Biography of André Masson (1896-1987)

French painter associated with surrealism and abstract expressionism, born on January 4, 1896 in Balagny. Between 1903 and 1911, he lives with his family in Brussels where he studied at the Royal Academy of fine arts; the work of Ensor impresses him much. In 1912 in the school of fine arts and studied fresco painting. In 1914 he read the work of Nietzsche, which will exert a powerful influence on him throughout his life. In 1920 he settled in Paris and begins to interact with some artists and writers, he meets Max Jacob. The influence of Rodin and Sade, is evident in his work of the early twenties in his erotic drawings and the watercolors. He also painted landscapes, especially forests, still-lifes and figures grouped around a table; his style is Cubist then. In 1922 the Kahnweiler dealer offers you a contract and Hemingway and Gertrud Stein buy him some fabrics; his studio in the rue Blomet becomes the meeting place of artists and writers (Leiris and Artaud,) among others. In 1924 he makes his first solo exhibition, organized by Kahnweiler at the Simon Gallery; Breton admired the exhibition; Masson turns fully into the techniques of surrealist automatism. In 1927 he meets Giacometti and, under his supervision, performs his first sculpture titled metamorphosis. Towards 1928 begins to distance himself from the surrealist group of Breton does not feel comfortable with the political orientation that the movement is following. In 1929 it breaks with Breton and it criticized his work in the second surrealist manifesto; it becomes part of a group around the magazine documents of Bataille and paints, in Paris, two large murals for Pierre David-Weil. In 1931 he painted the series of massacres and the following year met Matisse, with whom he spends some time in Nice.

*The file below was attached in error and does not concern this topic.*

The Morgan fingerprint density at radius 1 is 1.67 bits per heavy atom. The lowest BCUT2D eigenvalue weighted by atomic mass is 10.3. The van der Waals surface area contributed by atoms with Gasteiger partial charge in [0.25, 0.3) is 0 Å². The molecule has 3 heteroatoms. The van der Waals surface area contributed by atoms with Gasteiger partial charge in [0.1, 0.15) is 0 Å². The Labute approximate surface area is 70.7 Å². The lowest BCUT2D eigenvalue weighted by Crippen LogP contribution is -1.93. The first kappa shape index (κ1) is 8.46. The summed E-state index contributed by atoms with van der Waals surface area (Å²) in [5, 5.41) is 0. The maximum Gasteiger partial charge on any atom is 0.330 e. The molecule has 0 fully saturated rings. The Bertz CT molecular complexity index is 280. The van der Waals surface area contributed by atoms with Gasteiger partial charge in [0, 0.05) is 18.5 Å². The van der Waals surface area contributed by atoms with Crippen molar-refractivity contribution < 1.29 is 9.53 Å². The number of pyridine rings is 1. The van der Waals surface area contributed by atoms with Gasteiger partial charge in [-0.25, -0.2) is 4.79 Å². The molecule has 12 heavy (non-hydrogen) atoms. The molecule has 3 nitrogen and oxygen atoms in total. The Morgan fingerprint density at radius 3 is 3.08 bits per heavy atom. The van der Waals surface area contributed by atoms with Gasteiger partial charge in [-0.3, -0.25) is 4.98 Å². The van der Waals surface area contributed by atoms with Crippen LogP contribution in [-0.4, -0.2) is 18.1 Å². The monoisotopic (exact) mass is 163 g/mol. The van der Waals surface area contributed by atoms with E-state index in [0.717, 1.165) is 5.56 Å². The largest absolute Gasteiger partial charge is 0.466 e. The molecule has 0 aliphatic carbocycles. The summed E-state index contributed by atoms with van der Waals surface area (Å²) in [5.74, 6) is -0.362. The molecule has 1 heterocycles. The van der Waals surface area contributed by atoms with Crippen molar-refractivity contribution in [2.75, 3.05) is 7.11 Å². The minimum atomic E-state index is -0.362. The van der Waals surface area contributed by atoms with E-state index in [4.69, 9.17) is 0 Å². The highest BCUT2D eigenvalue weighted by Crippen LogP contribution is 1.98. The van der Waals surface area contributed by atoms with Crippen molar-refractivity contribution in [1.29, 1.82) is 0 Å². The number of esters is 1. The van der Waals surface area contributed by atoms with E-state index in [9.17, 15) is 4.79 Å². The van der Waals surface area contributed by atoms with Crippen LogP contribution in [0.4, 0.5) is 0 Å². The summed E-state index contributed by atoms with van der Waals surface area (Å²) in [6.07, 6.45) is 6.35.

In 1936, some of the works produced during his stay in Spain (Aube to Montserrat and Paysage aux prodiges) are reproduced in the magazine Minotaure with a text of Bataille; that same year he renews his friendship with Breton and the surrealist group, participating with fourteen works in the international exhibition of Surrealism in London. In 1937 he started second surrealist period of Masson, characterized by the representation of monstrous figures influenced by Picasso and Dalí. In 1941 he moved to the United States and exhibition at the Baltimore Museum. His American work is influenced by the Indian mythology and the natural world; he exhibited regularly and represents one of the biggest influences for the development of abstract expressionism. In 1945 he returned to France and in 1947 the landscape becomes the main theme of his paintings; in 1954 he participated in the Venice Biennale, and received the Grand Prize for painting. Her first retrospective takes place at the Leicester Galleries in London in 1955, followed by that of the Art Academy of Berlin and the Stedelijk Museum in 1964 and of the Museum of modern art in New York in 1976. He died in Paris in 1987.

Landscape Iroquois (oil on canvas, 1942). Private collection (Paris, France).

Bibliography

DAWN ADES - André Masson, New York, Rizzoli, 1994